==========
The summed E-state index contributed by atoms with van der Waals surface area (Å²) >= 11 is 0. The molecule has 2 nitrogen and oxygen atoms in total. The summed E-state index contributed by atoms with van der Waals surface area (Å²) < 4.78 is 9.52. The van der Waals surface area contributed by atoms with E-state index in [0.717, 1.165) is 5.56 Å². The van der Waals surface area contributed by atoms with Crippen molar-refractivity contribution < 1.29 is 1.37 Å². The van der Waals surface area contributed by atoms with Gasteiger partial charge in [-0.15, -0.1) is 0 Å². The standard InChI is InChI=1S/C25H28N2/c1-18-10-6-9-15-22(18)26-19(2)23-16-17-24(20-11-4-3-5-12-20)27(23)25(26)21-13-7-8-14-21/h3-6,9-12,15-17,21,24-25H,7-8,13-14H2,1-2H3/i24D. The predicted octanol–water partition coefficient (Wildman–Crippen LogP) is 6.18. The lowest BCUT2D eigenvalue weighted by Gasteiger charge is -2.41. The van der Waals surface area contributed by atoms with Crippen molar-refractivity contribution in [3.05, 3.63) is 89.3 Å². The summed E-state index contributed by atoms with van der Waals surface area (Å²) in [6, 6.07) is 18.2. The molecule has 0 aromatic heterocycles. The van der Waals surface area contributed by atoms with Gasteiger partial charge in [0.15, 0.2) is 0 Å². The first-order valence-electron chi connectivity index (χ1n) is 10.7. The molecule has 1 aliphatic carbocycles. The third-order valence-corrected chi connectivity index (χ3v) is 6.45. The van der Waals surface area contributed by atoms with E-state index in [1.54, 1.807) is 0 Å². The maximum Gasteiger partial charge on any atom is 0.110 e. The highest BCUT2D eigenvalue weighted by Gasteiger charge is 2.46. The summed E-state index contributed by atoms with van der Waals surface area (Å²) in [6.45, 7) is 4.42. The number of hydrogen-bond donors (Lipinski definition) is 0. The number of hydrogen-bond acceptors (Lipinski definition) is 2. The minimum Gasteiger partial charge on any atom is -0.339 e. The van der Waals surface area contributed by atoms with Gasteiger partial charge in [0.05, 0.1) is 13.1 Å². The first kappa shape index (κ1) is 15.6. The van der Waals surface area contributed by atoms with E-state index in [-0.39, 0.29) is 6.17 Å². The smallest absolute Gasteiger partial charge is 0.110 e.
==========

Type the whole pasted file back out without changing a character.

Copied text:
The summed E-state index contributed by atoms with van der Waals surface area (Å²) >= 11 is 0. The molecule has 2 nitrogen and oxygen atoms in total. The summed E-state index contributed by atoms with van der Waals surface area (Å²) < 4.78 is 9.52. The van der Waals surface area contributed by atoms with E-state index in [0.717, 1.165) is 5.56 Å². The van der Waals surface area contributed by atoms with Crippen molar-refractivity contribution < 1.29 is 1.37 Å². The van der Waals surface area contributed by atoms with Gasteiger partial charge in [-0.15, -0.1) is 0 Å². The standard InChI is InChI=1S/C25H28N2/c1-18-10-6-9-15-22(18)26-19(2)23-16-17-24(20-11-4-3-5-12-20)27(23)25(26)21-13-7-8-14-21/h3-6,9-12,15-17,21,24-25H,7-8,13-14H2,1-2H3/i24D. The predicted octanol–water partition coefficient (Wildman–Crippen LogP) is 6.18. The lowest BCUT2D eigenvalue weighted by Gasteiger charge is -2.41. The van der Waals surface area contributed by atoms with Crippen molar-refractivity contribution in [3.05, 3.63) is 89.3 Å². The summed E-state index contributed by atoms with van der Waals surface area (Å²) in [6, 6.07) is 18.2. The molecule has 0 aromatic heterocycles. The van der Waals surface area contributed by atoms with Gasteiger partial charge in [0.15, 0.2) is 0 Å². The first-order valence-electron chi connectivity index (χ1n) is 10.7. The molecule has 1 aliphatic carbocycles. The third-order valence-corrected chi connectivity index (χ3v) is 6.45. The van der Waals surface area contributed by atoms with E-state index in [1.54, 1.807) is 0 Å². The maximum Gasteiger partial charge on any atom is 0.110 e. The highest BCUT2D eigenvalue weighted by Gasteiger charge is 2.46. The summed E-state index contributed by atoms with van der Waals surface area (Å²) in [6.45, 7) is 4.42. The number of hydrogen-bond donors (Lipinski definition) is 0. The number of hydrogen-bond acceptors (Lipinski definition) is 2. The minimum Gasteiger partial charge on any atom is -0.339 e. The van der Waals surface area contributed by atoms with Gasteiger partial charge in [0.05, 0.1) is 13.1 Å². The first kappa shape index (κ1) is 15.6. The van der Waals surface area contributed by atoms with E-state index in [-0.39, 0.29) is 6.17 Å². The smallest absolute Gasteiger partial charge is 0.110 e.